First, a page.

Georgiana would go on to lose millions of dollars, to miscarry repeatedly, to bear an illegitimate child and three legitimate ones. She would endure a lifelong marriage to the Duke, a man who, according the tabloids, was the only man in England who did not love her. She would be courted by the Prince of Wales (whom she called "Prinny"), and would become instrumental in leading the Whig party to power. She would fall in love with Lady Elizabeth "Bess" Foster and share her with the Duke. (The three lived in a menage ô trois until the end of Georgiana's life.) But imagine her before all this, surrounded by servants coating horsehair with pomade, sipping claret, and smiling to herself at the giddy pleasures the evening holds for her.
Amanda Foreman makes it simple to imagine Georgiana in such a flattering light. "Biographers," Foreman notes in the introduction to Georgiana, "are notorious for falling in love with their subjects." Too often regarded as dull compilations of dusty facts, biographies are rarely bestsellers. But Georgiana reads like a racy novel, complete with enough rocky relationships, torrid trysts, and illegitimate childbirths to keep Jerry Springer in business for weeks. In fact, the American version of Georgiana (which, Foreman admits, omits historical facts that "Americans wouldn't give a monkeywrench about") is proving to be just as successful as the British version.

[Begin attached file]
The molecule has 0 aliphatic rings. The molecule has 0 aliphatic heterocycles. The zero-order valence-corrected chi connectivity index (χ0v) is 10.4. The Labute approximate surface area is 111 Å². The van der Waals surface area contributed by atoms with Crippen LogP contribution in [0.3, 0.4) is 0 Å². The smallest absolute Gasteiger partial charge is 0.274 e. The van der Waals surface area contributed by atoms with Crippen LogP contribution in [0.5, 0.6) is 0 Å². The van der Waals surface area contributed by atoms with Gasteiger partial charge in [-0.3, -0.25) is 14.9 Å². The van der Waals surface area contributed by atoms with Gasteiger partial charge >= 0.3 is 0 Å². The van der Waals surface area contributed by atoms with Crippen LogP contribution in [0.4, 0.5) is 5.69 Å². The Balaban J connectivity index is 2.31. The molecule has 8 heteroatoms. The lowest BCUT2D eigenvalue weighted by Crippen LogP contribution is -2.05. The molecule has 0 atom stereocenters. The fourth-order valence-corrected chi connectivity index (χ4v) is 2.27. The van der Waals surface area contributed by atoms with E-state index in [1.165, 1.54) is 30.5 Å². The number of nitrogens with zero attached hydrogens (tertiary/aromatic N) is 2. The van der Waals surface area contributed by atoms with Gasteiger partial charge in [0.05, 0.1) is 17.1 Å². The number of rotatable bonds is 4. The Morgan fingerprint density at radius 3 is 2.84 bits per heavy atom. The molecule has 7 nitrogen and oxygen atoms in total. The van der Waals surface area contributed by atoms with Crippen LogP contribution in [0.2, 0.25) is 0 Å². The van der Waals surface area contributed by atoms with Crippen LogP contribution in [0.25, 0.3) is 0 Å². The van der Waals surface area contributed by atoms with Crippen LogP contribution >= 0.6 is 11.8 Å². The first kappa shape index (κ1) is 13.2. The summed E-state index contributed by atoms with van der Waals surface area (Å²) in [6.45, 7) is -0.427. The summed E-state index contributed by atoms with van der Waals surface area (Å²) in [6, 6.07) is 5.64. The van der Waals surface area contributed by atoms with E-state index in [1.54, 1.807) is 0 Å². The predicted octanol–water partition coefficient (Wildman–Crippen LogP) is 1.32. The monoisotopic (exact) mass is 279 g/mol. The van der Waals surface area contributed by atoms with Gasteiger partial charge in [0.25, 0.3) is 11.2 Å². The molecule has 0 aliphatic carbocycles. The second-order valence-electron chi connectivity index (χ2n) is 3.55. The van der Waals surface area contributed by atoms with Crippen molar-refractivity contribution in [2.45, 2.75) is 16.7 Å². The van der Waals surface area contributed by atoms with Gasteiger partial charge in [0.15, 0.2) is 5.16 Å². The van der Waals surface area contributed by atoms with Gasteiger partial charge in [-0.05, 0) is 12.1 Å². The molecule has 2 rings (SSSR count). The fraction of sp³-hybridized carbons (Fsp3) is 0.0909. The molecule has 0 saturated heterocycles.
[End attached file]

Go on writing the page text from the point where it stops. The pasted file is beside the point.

"I was a graduate student at Oxford when I discovered Georgiana," Foreman explains. "I was supposed to be writing about attitudes to race and color in late 18th-century London. As part of my research, I was reading a biography of Charles Grey, who, as a young man, proposed the motion to abolish the slave trade. The biography also referred to his tragic affair with Georgiana and quoted some of her letters to him. But the way the biographer referred to her, dismissing her as some inconsequential, rather sad figure contrasted -- and I felt wrongly -- with the brilliance of her letters. And from then on I just kept thinking about her, convinced that someone was wrong, and that this woman whose words had so moved me had clearly been mistreated. I started to neglect my thesis to the extent that one day I realized I'd spent six months reading about Georgiana and doing nothing on my doctorate at all! So I went to the authorities and threw myself on my knees and said, 'Please, please will you let me change my subject and write about her?' Fortunately for me, they agreed."